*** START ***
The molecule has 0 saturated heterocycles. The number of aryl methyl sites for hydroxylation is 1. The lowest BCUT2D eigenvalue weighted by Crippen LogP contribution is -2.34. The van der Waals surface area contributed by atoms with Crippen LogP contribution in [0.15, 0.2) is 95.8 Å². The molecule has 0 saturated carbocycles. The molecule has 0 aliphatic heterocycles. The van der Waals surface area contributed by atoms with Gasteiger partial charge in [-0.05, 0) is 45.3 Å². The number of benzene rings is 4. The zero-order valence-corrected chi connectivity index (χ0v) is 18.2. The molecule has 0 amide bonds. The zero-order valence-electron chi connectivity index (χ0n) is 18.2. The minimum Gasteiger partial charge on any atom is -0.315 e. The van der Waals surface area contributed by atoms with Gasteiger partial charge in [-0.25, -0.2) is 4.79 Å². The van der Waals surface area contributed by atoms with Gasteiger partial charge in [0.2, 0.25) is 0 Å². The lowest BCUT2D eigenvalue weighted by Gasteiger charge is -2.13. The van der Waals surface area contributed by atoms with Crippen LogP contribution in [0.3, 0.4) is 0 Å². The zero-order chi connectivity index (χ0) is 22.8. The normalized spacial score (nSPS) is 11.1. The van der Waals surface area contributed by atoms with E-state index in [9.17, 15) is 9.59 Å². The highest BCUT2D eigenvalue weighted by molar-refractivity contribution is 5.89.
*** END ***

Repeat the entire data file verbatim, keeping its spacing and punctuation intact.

The molecule has 0 saturated heterocycles. The number of aryl methyl sites for hydroxylation is 1. The lowest BCUT2D eigenvalue weighted by Crippen LogP contribution is -2.34. The van der Waals surface area contributed by atoms with Crippen LogP contribution in [0.15, 0.2) is 95.8 Å². The molecule has 0 saturated carbocycles. The molecule has 0 aliphatic heterocycles. The van der Waals surface area contributed by atoms with Gasteiger partial charge in [-0.05, 0) is 45.3 Å². The number of benzene rings is 4. The zero-order valence-corrected chi connectivity index (χ0v) is 18.2. The molecule has 0 amide bonds. The zero-order valence-electron chi connectivity index (χ0n) is 18.2. The minimum Gasteiger partial charge on any atom is -0.315 e. The van der Waals surface area contributed by atoms with Gasteiger partial charge in [-0.25, -0.2) is 4.79 Å². The van der Waals surface area contributed by atoms with Gasteiger partial charge in [0.2, 0.25) is 0 Å². The lowest BCUT2D eigenvalue weighted by Gasteiger charge is -2.13. The van der Waals surface area contributed by atoms with Crippen LogP contribution in [0.3, 0.4) is 0 Å². The zero-order chi connectivity index (χ0) is 22.8. The normalized spacial score (nSPS) is 11.1. The van der Waals surface area contributed by atoms with E-state index in [9.17, 15) is 9.59 Å². The highest BCUT2D eigenvalue weighted by molar-refractivity contribution is 5.89.